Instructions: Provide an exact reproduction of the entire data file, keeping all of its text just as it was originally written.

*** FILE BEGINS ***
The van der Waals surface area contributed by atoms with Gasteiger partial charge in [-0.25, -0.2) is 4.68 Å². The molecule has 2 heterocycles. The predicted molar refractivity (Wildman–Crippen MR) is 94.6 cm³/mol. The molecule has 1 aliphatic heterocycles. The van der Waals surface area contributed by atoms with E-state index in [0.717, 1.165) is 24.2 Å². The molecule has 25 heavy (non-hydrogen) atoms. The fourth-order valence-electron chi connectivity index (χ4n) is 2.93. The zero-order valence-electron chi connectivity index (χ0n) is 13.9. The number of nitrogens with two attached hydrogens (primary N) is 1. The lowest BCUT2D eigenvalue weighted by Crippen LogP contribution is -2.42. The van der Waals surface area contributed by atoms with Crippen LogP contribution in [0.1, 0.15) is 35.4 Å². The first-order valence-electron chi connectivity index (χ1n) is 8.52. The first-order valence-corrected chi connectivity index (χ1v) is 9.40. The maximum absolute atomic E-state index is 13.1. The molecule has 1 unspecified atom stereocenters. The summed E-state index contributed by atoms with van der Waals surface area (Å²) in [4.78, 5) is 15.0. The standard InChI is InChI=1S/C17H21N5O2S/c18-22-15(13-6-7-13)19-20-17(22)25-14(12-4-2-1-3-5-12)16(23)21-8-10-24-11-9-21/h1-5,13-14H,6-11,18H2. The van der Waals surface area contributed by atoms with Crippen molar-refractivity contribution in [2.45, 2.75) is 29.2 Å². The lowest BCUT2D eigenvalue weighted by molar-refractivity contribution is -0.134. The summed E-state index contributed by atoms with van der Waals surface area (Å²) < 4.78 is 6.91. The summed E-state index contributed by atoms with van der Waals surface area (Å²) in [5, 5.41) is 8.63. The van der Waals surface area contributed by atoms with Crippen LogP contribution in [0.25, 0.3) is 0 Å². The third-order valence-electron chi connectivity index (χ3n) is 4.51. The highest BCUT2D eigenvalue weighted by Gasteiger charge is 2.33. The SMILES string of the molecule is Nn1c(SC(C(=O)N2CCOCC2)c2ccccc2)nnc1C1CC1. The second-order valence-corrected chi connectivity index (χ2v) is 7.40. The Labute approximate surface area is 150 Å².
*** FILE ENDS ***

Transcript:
The van der Waals surface area contributed by atoms with Gasteiger partial charge in [-0.25, -0.2) is 4.68 Å². The molecule has 2 heterocycles. The predicted molar refractivity (Wildman–Crippen MR) is 94.6 cm³/mol. The molecule has 1 aliphatic heterocycles. The van der Waals surface area contributed by atoms with E-state index in [0.717, 1.165) is 24.2 Å². The molecule has 25 heavy (non-hydrogen) atoms. The fourth-order valence-electron chi connectivity index (χ4n) is 2.93. The zero-order valence-electron chi connectivity index (χ0n) is 13.9. The number of nitrogens with two attached hydrogens (primary N) is 1. The lowest BCUT2D eigenvalue weighted by Crippen LogP contribution is -2.42. The van der Waals surface area contributed by atoms with Crippen LogP contribution in [0.1, 0.15) is 35.4 Å². The first-order valence-electron chi connectivity index (χ1n) is 8.52. The first-order valence-corrected chi connectivity index (χ1v) is 9.40. The maximum absolute atomic E-state index is 13.1. The molecule has 1 unspecified atom stereocenters. The summed E-state index contributed by atoms with van der Waals surface area (Å²) in [4.78, 5) is 15.0. The standard InChI is InChI=1S/C17H21N5O2S/c18-22-15(13-6-7-13)19-20-17(22)25-14(12-4-2-1-3-5-12)16(23)21-8-10-24-11-9-21/h1-5,13-14H,6-11,18H2. The van der Waals surface area contributed by atoms with Crippen molar-refractivity contribution in [2.45, 2.75) is 29.2 Å². The lowest BCUT2D eigenvalue weighted by molar-refractivity contribution is -0.134. The summed E-state index contributed by atoms with van der Waals surface area (Å²) < 4.78 is 6.91. The summed E-state index contributed by atoms with van der Waals surface area (Å²) in [5, 5.41) is 8.63. The van der Waals surface area contributed by atoms with Crippen LogP contribution in [0.25, 0.3) is 0 Å². The third-order valence-electron chi connectivity index (χ3n) is 4.51. The highest BCUT2D eigenvalue weighted by Gasteiger charge is 2.33. The SMILES string of the molecule is Nn1c(SC(C(=O)N2CCOCC2)c2ccccc2)nnc1C1CC1. The second-order valence-corrected chi connectivity index (χ2v) is 7.40. The Labute approximate surface area is 150 Å².